• Pitfalls: The Coca Cola company has confirmed that all their soda options are free of animal products and derivatives. However, Pepsi is much less forthcoming about their ingredients and can only confirm that original Pepsi and Pepsi Max are completely vegan.
  • Fruit: Don’t expect an array of lush, seasonal cut fruits, but you can finish your meal with a healthy dose of unrefined sugar through cut apple slices or applesauce in most cases.
    • Pitfalls: None! There’s no prep and it’s typically a single-ingredient situation. Apples are cheap and abundant, so you can count on them to be available in most places.

Best National Vegan Fast Food Restaurants

Given the luxury of choice, there are many better places to stop for plant-based meals. Taking only classic burger joints into consideration, many more upscale chains will offer a wealth of more flavorful, creative, and health-conscious options. It would be impossible to cover all of them, but a few of my favorites include:

Next Level Burger

Found inside of Whole Foods Markets across the country, this 100% plant-based burger joint is making waves. You can get everything from a classic cheeseburger to a fanciful Blue BBQ Burger, Ghost Pepper Popper Burger, and more. Don’t forget the dairy-free shakes, blended up in 8 to 10 different flavors.

Veggie Grill

From the vast array of completely vegan bowls, sandwiches, salads, and sides, the burger remains an irreplaceable best seller, with options for a Beyond patty or house-made black bean and mushroom mixture. I’d always stop at Veggie Grill if they could expand to cover more of the country! For now, they remain stationed in California, Oregon, Washington, Massachusetts, and New York.

Umami Burger

Though no longer the transcendent, truffled experience it once was, Umami still offers the Impossible Burger to swap in for any other build. I’m sad that the menu has changed and no longer includes vegan cheese, aioli, or milkshakes, but they do proper justice to the patty with a skillful sear, at least. Plus, their thin fries are some of the best around; order two, especially if you’re sharing, since a single serving is tiny.

Fast food shouldn’t necessarily be synonymous with bad food. Depending on the time, place, and circumstances, it may just be the best sustenance you can get. To keep it vegan, you just need to remain calm, carry on, and be unafraid to ask questions.

Wordless Wednesday: Memorable Meals

Beach’n – Tofu Scramble and Breakfast Burrito

Millennium – Cauliflower Steak and Peach BBQ Maitake Mushroom

Old Thousand – Spicy Cabbage Pickles and Kung Pao Brussels Sprouts

When we sit at the table, there is more going on than satisfying hunger. It is sad to think of those who eat simply to satisfy their hunger and who do not permit themselves to linger under the many spells offered by a good meal – the satisfaction of our hearts, our minds and our spirits.   –Leo Buscaglia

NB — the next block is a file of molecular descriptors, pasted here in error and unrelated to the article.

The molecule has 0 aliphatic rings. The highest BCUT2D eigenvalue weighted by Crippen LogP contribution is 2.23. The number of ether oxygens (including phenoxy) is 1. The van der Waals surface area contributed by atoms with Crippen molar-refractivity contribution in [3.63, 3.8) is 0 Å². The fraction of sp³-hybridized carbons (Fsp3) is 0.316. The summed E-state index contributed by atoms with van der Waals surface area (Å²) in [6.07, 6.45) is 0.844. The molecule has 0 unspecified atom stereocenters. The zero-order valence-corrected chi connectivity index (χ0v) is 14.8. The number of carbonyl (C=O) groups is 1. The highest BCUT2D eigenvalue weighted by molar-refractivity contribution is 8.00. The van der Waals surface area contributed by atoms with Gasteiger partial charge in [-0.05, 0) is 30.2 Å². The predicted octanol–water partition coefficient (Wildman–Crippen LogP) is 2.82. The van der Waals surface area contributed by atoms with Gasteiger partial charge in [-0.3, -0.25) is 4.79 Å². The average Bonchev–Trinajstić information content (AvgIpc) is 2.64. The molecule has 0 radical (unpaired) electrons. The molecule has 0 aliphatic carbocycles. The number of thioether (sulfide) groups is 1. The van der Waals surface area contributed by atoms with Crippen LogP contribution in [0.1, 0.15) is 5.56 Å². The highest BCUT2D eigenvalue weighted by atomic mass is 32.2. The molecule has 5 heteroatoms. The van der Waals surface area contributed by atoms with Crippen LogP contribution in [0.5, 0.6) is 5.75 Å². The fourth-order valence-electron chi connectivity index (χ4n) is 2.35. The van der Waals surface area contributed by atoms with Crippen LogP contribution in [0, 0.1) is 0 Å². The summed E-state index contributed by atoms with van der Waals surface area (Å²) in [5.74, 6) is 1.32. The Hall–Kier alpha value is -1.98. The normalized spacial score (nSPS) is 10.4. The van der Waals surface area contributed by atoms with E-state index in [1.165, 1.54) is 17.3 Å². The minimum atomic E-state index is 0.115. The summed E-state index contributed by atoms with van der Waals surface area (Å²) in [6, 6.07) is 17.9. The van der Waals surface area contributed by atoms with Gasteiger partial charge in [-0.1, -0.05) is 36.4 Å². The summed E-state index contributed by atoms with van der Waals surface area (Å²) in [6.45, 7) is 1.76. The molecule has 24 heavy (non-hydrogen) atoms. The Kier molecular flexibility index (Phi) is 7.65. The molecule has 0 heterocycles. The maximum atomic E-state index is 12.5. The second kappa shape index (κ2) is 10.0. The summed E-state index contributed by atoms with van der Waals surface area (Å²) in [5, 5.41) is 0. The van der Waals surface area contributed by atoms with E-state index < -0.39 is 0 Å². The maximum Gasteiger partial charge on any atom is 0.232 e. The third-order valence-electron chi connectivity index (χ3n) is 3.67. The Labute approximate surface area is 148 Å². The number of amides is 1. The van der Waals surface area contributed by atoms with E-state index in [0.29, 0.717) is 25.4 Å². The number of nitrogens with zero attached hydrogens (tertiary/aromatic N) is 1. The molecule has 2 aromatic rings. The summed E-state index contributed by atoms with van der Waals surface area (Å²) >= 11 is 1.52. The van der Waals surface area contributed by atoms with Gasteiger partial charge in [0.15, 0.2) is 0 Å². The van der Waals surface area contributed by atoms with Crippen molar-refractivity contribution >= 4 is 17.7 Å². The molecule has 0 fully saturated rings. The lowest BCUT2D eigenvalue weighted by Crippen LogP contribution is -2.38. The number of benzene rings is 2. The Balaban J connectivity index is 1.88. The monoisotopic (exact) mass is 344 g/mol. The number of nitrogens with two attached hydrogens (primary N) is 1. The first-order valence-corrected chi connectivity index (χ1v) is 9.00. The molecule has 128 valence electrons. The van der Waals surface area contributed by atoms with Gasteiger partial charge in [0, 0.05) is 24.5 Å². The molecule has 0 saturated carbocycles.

Tex-Mex Meets Veg-Mex

For a city with no shortage of exceptional Mexican and Tex-Mex fare, it’s a struggle to name one single greatest example of the art. However, it’s not hard to make a concise recommendation that covers all cravings. Nissi VegMex is the first place newcomers should visit, regularly winning praise from eaters from near and far. Authentic, bold flavors crafted from scratch with traditional methods are applied to plant-based proteins, so nothing is lost in translation.

Parked in Kenny Dorham’s Backyard, this modest trailer offers a short menu of top hits. Every entree is a knock-out so even if you come late and discover, for instance, that the very popular birria tacos are sold out, a second, third, or even fourth choice still won’t disappoint. True, it’s hard to match the Mexican version of au jus, pairing crispy tacos with sweet, sour, slightly spicy, and deeply savory stew for dipping, but you’ll forget all about it with one bite of any dish.

The “cheekā€™n” flautas were my first order and remain a nostalgic favorite. Served with well-seasoned rice and beans plus a refreshing little side salad, these crispy rolled tortillas come smothered with an artful drizzle of crema and avocado sauce. It really is a perfect meal, satisfying without over-stuffing, checking all the boxes for varied textures and tastes. Even my dad, a lifelong omnivore, declared that if all vegan food was like this, he could easily ditch meat for good.

Limited hours of operation are their greatest downfall. There’s no such thing as Taco Tuesday when orders are only accepted on Thursdays, Fridays, and Saturdays. Delayed gratification is tough to contend with, but worth the wait, even if there is a considerable line during prime time. Real food made from scratch isn’t ready in an instant, so grab a drink from the bar or enjoy an icy glass of hempchata (that’s hemp-based horchata) and enjoy the scene. If you’re lucky, there might be a band playing on the stage to the right, luring other bystanders out to dance.

Where should you go if you want genuine Mexican food? What if you’re on a budget? How about vegan, or gluten-free option, too? Want a taste of true Austin in just one night? Nissi, Nissi, Nissi, and Nissi. If anyone says different, they must not be from around here.

Nissi VegMex
1106 East 11th Street
Austin, TX 78702